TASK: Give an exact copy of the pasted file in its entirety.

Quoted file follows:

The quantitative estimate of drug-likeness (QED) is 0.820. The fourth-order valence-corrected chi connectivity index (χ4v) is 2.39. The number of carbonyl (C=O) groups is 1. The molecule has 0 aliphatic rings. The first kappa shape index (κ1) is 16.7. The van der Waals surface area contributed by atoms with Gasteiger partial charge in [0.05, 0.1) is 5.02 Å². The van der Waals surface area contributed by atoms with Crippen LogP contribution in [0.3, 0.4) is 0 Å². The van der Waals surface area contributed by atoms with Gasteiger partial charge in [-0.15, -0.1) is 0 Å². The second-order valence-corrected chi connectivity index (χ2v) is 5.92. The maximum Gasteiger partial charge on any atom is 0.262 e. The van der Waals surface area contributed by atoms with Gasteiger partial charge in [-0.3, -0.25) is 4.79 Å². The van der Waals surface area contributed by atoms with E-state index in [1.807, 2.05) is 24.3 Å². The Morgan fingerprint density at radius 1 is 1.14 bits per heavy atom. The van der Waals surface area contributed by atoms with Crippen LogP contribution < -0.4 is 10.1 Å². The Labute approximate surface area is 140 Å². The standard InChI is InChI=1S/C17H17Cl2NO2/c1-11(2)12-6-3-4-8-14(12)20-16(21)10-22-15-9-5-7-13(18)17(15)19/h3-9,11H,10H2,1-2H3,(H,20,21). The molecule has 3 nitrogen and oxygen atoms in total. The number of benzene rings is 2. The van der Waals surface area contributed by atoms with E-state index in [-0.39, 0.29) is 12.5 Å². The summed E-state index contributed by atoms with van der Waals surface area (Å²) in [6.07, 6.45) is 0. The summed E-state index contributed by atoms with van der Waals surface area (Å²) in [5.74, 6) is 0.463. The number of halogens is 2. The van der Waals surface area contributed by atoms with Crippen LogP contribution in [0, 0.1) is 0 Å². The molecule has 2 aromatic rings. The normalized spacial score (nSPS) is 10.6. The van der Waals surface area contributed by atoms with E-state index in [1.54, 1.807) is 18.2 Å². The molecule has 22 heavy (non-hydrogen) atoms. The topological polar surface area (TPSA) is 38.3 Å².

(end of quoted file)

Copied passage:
The quantitative estimate of drug-likeness (QED) is 0.820. The fourth-order valence-corrected chi connectivity index (χ4v) is 2.39. The number of carbonyl (C=O) groups is 1. The molecule has 0 aliphatic rings. The first kappa shape index (κ1) is 16.7. The van der Waals surface area contributed by atoms with Gasteiger partial charge in [0.05, 0.1) is 5.02 Å². The van der Waals surface area contributed by atoms with Crippen LogP contribution in [0.3, 0.4) is 0 Å². The van der Waals surface area contributed by atoms with Gasteiger partial charge in [-0.15, -0.1) is 0 Å². The second-order valence-corrected chi connectivity index (χ2v) is 5.92. The maximum Gasteiger partial charge on any atom is 0.262 e. The van der Waals surface area contributed by atoms with Gasteiger partial charge in [-0.3, -0.25) is 4.79 Å². The van der Waals surface area contributed by atoms with E-state index in [1.807, 2.05) is 24.3 Å². The Morgan fingerprint density at radius 1 is 1.14 bits per heavy atom. The van der Waals surface area contributed by atoms with Crippen LogP contribution < -0.4 is 10.1 Å². The Labute approximate surface area is 140 Å². The standard InChI is InChI=1S/C17H17Cl2NO2/c1-11(2)12-6-3-4-8-14(12)20-16(21)10-22-15-9-5-7-13(18)17(15)19/h3-9,11H,10H2,1-2H3,(H,20,21). The molecule has 3 nitrogen and oxygen atoms in total. The number of benzene rings is 2. The van der Waals surface area contributed by atoms with E-state index in [-0.39, 0.29) is 12.5 Å². The summed E-state index contributed by atoms with van der Waals surface area (Å²) in [6.07, 6.45) is 0. The summed E-state index contributed by atoms with van der Waals surface area (Å²) in [5.74, 6) is 0.463. The number of halogens is 2. The van der Waals surface area contributed by atoms with Crippen LogP contribution in [0, 0.1) is 0 Å². The molecule has 2 aromatic rings. The normalized spacial score (nSPS) is 10.6. The van der Waals surface area contributed by atoms with E-state index in [1.54, 1.807) is 18.2 Å². The molecule has 22 heavy (non-hydrogen) atoms. The topological polar surface area (TPSA) is 38.3 Å².